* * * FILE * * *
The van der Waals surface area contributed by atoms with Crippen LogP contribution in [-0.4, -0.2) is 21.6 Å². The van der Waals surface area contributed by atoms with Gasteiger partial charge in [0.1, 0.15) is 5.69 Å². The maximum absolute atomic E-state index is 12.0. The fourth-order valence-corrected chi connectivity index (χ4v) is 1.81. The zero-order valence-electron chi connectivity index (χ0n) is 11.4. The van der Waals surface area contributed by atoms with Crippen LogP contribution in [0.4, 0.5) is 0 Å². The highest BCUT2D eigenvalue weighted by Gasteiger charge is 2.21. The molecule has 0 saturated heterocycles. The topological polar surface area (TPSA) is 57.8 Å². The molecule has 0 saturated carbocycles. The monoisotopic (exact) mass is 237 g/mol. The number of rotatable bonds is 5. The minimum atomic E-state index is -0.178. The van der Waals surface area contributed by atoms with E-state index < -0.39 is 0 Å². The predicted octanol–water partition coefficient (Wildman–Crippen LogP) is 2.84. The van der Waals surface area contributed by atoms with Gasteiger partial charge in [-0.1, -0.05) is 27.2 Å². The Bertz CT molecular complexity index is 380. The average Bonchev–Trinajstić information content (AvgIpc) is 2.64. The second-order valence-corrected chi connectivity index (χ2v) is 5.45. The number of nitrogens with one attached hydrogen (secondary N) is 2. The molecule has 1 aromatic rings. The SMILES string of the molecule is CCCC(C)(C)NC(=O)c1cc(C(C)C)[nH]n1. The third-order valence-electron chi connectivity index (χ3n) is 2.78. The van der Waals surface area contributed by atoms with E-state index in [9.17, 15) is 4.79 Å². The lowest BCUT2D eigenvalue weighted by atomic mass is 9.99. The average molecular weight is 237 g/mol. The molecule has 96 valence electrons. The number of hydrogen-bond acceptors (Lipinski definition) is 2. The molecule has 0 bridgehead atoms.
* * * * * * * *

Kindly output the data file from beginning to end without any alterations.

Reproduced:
The van der Waals surface area contributed by atoms with Crippen LogP contribution in [-0.4, -0.2) is 21.6 Å². The van der Waals surface area contributed by atoms with Gasteiger partial charge in [0.1, 0.15) is 5.69 Å². The maximum absolute atomic E-state index is 12.0. The fourth-order valence-corrected chi connectivity index (χ4v) is 1.81. The zero-order valence-electron chi connectivity index (χ0n) is 11.4. The van der Waals surface area contributed by atoms with Crippen LogP contribution in [0.4, 0.5) is 0 Å². The highest BCUT2D eigenvalue weighted by Gasteiger charge is 2.21. The molecule has 0 saturated heterocycles. The topological polar surface area (TPSA) is 57.8 Å². The molecule has 0 saturated carbocycles. The monoisotopic (exact) mass is 237 g/mol. The number of rotatable bonds is 5. The minimum atomic E-state index is -0.178. The van der Waals surface area contributed by atoms with E-state index < -0.39 is 0 Å². The predicted octanol–water partition coefficient (Wildman–Crippen LogP) is 2.84. The van der Waals surface area contributed by atoms with Gasteiger partial charge in [-0.1, -0.05) is 27.2 Å². The Bertz CT molecular complexity index is 380. The average Bonchev–Trinajstić information content (AvgIpc) is 2.64. The second-order valence-corrected chi connectivity index (χ2v) is 5.45. The number of nitrogens with one attached hydrogen (secondary N) is 2. The molecule has 1 aromatic rings. The SMILES string of the molecule is CCCC(C)(C)NC(=O)c1cc(C(C)C)[nH]n1. The third-order valence-electron chi connectivity index (χ3n) is 2.78. The van der Waals surface area contributed by atoms with E-state index in [9.17, 15) is 4.79 Å². The lowest BCUT2D eigenvalue weighted by atomic mass is 9.99. The average molecular weight is 237 g/mol. The molecule has 96 valence electrons. The number of hydrogen-bond acceptors (Lipinski definition) is 2. The molecule has 0 bridgehead atoms.